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NICWA conference focuses on welfare of Indian children

NICWA01FORT LAUDERDALE — When Kirk Crow Shoe was a young boy, he and his twin sister Kimberly were adopted by non-Native educators working with the Department of Indian Affairs in Canada.

The adoptive father abused Crow Shoe until he was 17.

Crow Shoe told his story April 14 to about 1,000 people at the 32nd annual National Indian Child Welfare Association (NICWA) conference at the Hyatt Regency Pier Sixty-Six in Fort Lauderdale. The Seminole Tribe was the host sponsor.

“The first thing taken from us were our names,” said Crow Shoe, of the Blackfoot Tribe in Alberta, Canada. “He abused me and she didn’t save me. Nobody heard me, nobody saved me.”

The Indian Child Welfare Act (ICWA), passed by Congress in 1978, was designed to keep Native American children with Native American families. The law aims to protect the best interests of Indian children and to promote the stability and security of Indian Tribes and families. Crow Shoe, born in 1964, didn’t benefit from ICWA.

“I learned not to trust people and that the adults closest to you will hurt you the most,” he said. “But my story is about recovery, healing and resiliency. I am not defined by my history.”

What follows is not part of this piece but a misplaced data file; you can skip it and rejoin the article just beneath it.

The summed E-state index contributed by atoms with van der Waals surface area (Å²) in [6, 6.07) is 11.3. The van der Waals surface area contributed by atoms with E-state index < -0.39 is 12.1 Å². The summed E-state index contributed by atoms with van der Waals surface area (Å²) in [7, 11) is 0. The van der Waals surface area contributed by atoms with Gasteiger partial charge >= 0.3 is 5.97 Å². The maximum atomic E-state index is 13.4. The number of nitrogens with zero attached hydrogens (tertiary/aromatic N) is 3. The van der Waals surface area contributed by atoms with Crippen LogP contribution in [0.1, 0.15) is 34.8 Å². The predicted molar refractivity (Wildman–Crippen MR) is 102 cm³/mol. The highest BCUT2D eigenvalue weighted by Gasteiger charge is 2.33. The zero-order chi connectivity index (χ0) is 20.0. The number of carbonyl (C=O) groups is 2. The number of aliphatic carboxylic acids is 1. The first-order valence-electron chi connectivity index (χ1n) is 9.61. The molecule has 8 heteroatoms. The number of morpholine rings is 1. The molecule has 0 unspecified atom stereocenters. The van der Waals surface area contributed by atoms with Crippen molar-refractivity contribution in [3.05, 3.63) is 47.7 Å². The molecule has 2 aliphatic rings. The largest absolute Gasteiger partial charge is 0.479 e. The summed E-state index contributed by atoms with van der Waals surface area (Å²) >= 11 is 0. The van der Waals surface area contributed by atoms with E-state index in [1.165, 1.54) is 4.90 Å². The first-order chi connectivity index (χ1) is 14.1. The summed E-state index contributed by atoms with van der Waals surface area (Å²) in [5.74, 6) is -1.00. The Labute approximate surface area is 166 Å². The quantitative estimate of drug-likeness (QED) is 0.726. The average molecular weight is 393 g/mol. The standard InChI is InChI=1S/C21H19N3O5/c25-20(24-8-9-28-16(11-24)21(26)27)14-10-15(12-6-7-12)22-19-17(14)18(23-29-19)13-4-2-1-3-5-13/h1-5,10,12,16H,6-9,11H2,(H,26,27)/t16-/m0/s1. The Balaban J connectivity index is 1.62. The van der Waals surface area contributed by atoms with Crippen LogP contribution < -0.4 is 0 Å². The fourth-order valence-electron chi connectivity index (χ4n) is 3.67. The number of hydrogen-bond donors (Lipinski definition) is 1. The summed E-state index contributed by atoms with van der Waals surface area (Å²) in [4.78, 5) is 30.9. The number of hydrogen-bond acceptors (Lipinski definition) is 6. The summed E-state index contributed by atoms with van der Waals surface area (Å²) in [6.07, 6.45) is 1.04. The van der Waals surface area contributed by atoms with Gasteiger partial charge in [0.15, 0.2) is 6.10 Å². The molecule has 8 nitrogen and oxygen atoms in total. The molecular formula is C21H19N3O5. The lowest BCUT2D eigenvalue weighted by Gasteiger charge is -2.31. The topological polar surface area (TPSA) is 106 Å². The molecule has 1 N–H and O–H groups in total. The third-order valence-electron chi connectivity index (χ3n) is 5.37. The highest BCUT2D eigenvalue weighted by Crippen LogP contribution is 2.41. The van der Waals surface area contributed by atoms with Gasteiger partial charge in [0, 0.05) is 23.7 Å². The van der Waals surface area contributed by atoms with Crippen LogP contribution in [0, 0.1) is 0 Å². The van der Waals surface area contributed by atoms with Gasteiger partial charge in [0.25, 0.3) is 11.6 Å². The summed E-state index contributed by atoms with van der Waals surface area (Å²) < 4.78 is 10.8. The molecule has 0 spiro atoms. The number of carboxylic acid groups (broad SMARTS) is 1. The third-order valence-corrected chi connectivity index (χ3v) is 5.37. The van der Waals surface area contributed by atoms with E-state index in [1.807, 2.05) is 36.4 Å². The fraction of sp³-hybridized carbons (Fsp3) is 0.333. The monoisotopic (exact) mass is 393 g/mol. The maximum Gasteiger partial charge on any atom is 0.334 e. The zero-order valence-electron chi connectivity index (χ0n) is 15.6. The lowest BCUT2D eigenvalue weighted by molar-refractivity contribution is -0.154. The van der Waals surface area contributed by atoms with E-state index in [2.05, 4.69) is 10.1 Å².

When he was 20, his birth mother found him working on a ranch in Wyoming. He returned to his reservation in Canada and learned his culture. He has worked on his recovery ever since.

The theme of the NICWA conference, held April 14-16, was “In the best interest of Native children – ICWA’s enduring legacy.” Speakers included representatives from the Bureau of Indian Affairs (BIA), Department of Justice, Department of Health and Human Services, Tribal leaders and professionals in child welfare advocacy.

“Because of you, ICWA stands strong and government is paying more attention to our children,” said Gil Vigil, president of NICWA, to attendees during the opening session. “We gather here to learn from one another and help each other with the challenges we face. It’s our hope this conference will rejuvenate your mind, heart and passion. We are here for the kids who may not have a voice; we are their voice.”

The conference offered workshops on child welfare, foster care and adoption services; children’s mental health; data and research; legal affairs and advocacy; and youth involvement and family engagement.